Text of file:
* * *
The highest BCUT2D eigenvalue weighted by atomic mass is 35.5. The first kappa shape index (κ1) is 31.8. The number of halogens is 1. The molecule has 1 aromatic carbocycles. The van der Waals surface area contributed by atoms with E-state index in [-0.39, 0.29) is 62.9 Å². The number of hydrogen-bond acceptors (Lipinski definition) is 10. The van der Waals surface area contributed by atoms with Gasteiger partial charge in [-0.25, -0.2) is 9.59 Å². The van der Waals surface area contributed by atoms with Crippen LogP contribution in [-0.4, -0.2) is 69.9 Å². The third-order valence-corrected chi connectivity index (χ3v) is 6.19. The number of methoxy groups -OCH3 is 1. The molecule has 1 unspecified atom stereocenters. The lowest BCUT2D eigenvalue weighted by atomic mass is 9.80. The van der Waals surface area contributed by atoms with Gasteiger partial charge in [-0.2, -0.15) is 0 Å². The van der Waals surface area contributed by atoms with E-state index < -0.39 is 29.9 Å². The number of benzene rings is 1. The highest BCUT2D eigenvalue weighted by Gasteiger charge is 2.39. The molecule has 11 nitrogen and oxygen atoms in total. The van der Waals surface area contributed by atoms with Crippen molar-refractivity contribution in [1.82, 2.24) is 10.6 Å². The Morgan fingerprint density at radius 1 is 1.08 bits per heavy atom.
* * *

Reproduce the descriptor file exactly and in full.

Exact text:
The highest BCUT2D eigenvalue weighted by atomic mass is 35.5. The first kappa shape index (κ1) is 31.8. The number of halogens is 1. The molecule has 1 aromatic carbocycles. The van der Waals surface area contributed by atoms with E-state index in [-0.39, 0.29) is 62.9 Å². The number of hydrogen-bond acceptors (Lipinski definition) is 10. The van der Waals surface area contributed by atoms with Gasteiger partial charge in [-0.25, -0.2) is 9.59 Å². The van der Waals surface area contributed by atoms with Crippen LogP contribution in [-0.4, -0.2) is 69.9 Å². The third-order valence-corrected chi connectivity index (χ3v) is 6.19. The number of methoxy groups -OCH3 is 1. The molecule has 1 unspecified atom stereocenters. The lowest BCUT2D eigenvalue weighted by atomic mass is 9.80. The van der Waals surface area contributed by atoms with Gasteiger partial charge in [-0.2, -0.15) is 0 Å². The van der Waals surface area contributed by atoms with E-state index < -0.39 is 29.9 Å². The number of benzene rings is 1. The highest BCUT2D eigenvalue weighted by Gasteiger charge is 2.39. The molecule has 11 nitrogen and oxygen atoms in total. The van der Waals surface area contributed by atoms with Crippen molar-refractivity contribution in [1.82, 2.24) is 10.6 Å². The Morgan fingerprint density at radius 1 is 1.08 bits per heavy atom.